Wheaton’s Cycle, Kalispell’s oldest bike shop that opened in 1918, has added a new facet to the business that caters to not just the cycling community but anyone traveling through the Flathead Valley.
The Kalispell Hostel is located directly above the bike shop and features two bunk rooms and a couples’ queen-sized bed room. The 1,800 square-foot space was built above Wheaton’s in 1958 when the original shop was rebuilt, and still radiates that historic vibe.
“We wanted to create a place that people can be comfortable, enjoy downtown amenities and have easy access to other adventures you can have in Montana,” hostel manager Jeni Axelsen said.
The front entrance leads up a stairway to the hostel’s living room. Several leather couches sit in front of a window overlooking Main Street and the rest of downtown Kalispell. The living room and dining room are separated by a fireplace while a wall of wood paneling and cabinets runs through the entire living area. There’s a wide back patio area with old bicycle wheels lining the railing that leads down to the back parking lot. Axelsen said there will be more additions to the bicycle theme in the coming months.
“It’s retro and eclectic at the same time,” Axelsen said.
Wheaton’s owner Margaret LeKander lived in the apartment until 1989 before changing it into rental space. LeKander eventually moved out and turned the apartment into a rental space.
Last spring, Hans Axelsen, store manager at Wheaton’s and Jeni’s husband, came up with the idea of turning the rental into a hostel after noticing an increase in tourists traveling by bike. LeKander thought it could be the perfect use for the flat upstairs.
“The younger generations of people have become used to staying at hostels like this across the world,” LeKander said. “We just want to create more of an experience for people coming through Kalispell.”
The Axelsens and LeKander jumped into the transition last spring, installing new smoke and carbon dioxide detectors, painting the interior, adding new appliances and filling the rooms with new beds. The hostel officially opened in December, hoping to straighten out all the kinks before the upcoming summer bicycle season.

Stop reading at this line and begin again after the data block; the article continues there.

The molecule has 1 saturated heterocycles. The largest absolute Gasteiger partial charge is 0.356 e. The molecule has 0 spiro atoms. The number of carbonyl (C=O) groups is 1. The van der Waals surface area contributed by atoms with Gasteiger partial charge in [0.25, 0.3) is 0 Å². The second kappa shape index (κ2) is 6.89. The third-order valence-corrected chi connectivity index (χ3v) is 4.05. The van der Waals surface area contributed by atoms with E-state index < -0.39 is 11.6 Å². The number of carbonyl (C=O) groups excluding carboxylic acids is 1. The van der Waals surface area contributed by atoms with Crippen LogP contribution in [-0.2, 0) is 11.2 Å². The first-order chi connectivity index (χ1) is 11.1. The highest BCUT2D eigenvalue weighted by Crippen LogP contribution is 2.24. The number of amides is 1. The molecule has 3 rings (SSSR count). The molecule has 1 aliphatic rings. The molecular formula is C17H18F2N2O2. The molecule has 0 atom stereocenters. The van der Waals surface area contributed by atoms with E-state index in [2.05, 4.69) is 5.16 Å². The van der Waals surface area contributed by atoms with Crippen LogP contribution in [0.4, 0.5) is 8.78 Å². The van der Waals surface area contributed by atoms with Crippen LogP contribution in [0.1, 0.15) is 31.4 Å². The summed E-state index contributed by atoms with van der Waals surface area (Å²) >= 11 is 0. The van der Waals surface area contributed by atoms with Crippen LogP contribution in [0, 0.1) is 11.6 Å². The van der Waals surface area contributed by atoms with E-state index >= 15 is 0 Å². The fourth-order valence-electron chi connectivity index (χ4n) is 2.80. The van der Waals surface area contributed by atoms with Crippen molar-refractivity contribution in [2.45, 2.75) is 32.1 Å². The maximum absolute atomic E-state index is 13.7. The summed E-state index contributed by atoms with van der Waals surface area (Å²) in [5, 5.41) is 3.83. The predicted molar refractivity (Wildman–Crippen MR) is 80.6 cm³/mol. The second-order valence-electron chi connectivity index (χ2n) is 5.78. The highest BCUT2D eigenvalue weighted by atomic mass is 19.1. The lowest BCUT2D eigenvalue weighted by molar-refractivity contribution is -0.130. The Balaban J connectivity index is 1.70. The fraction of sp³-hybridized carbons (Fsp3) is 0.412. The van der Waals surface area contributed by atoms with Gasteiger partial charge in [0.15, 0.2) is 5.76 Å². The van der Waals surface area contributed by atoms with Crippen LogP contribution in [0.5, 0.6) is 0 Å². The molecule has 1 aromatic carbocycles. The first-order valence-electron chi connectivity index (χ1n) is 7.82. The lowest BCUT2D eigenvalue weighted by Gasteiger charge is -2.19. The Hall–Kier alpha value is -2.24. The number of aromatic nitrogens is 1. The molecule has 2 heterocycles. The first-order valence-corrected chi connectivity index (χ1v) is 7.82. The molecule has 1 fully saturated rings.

“We were initially trying to make it a bicyclist-friendly hostel, but there’s so many hikers, skiers and travelers that come through the valley,” Hans said. “It just makes sense to make it a hostel for everyone.”
Hans said someone has already stayed while coming to Kalispell for a job interview, and a few hockey players have set up reservations for the upcoming Pond Hockey Classic. Thanks to advertising on social hospitality sites such as Airbnb, the hostel management has already taken reservations as far out as June.
“They’re interesting people, everyone’s got a great story when you talk to them,” Hans said.
Before the hostel, Hans said cyclists touring through the valley would likely end up staying at a hostel or hotel in Whitefish. A Colorado native, Hans has a lot of pride in Kalispell’s downtown and hopes to bring some of those travelers in to stay when they come to ride bicycle routes such as the Northern Tier, Continental Divide or even the Rails to Trails bike paths west of town.
“Kalispell is the center of the valley,” he said. “It’s going to be a thriving destination soon.”
It’s a good time for Wheaton’s to offer another business in downtown Kalispell. The downtown district has seen several new stores open in the past few years such as Sweet Peaks, Kalispell Brewing Co. and The Toggery. Simultaneously, the city’s Core and Rail Redevelopment project will remove the railroad tracks traversing through Kalispell and replace the line with a new bicycle and walking path.
“It’s going to be a very positive thing for Kalispell,” Jeni said. “The hostel is a good fit for that and of course that’s something we want to see.”
For more information, visit www.kalispellhostel.com.
Reporter Seaborn Larson may be reached at 758-4441 or by email at firstname.lastname@example.org.